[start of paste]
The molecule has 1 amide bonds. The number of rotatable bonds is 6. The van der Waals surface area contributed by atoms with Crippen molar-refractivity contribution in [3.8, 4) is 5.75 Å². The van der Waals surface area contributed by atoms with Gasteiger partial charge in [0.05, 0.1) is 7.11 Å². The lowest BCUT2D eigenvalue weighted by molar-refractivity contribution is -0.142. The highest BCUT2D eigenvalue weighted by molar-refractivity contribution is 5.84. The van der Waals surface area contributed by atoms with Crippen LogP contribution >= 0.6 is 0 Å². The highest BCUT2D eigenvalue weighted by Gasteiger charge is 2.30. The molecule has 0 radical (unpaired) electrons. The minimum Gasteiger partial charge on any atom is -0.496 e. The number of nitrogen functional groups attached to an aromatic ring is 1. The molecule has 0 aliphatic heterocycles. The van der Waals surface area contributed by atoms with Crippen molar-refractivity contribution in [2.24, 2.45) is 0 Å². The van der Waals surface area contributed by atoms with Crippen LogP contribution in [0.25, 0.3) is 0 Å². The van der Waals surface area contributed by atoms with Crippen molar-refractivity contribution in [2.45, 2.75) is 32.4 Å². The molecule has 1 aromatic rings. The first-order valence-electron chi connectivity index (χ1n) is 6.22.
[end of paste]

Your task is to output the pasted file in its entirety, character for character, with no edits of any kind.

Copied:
The molecule has 1 amide bonds. The number of rotatable bonds is 6. The van der Waals surface area contributed by atoms with Crippen molar-refractivity contribution in [3.8, 4) is 5.75 Å². The van der Waals surface area contributed by atoms with Gasteiger partial charge in [0.05, 0.1) is 7.11 Å². The lowest BCUT2D eigenvalue weighted by molar-refractivity contribution is -0.142. The highest BCUT2D eigenvalue weighted by molar-refractivity contribution is 5.84. The van der Waals surface area contributed by atoms with Crippen LogP contribution >= 0.6 is 0 Å². The highest BCUT2D eigenvalue weighted by Gasteiger charge is 2.30. The molecule has 0 radical (unpaired) electrons. The minimum Gasteiger partial charge on any atom is -0.496 e. The number of nitrogen functional groups attached to an aromatic ring is 1. The molecule has 0 aliphatic heterocycles. The van der Waals surface area contributed by atoms with Crippen molar-refractivity contribution in [2.24, 2.45) is 0 Å². The van der Waals surface area contributed by atoms with Crippen LogP contribution in [0.25, 0.3) is 0 Å². The van der Waals surface area contributed by atoms with Crippen molar-refractivity contribution in [2.45, 2.75) is 32.4 Å². The molecule has 1 aromatic rings. The first-order valence-electron chi connectivity index (χ1n) is 6.22.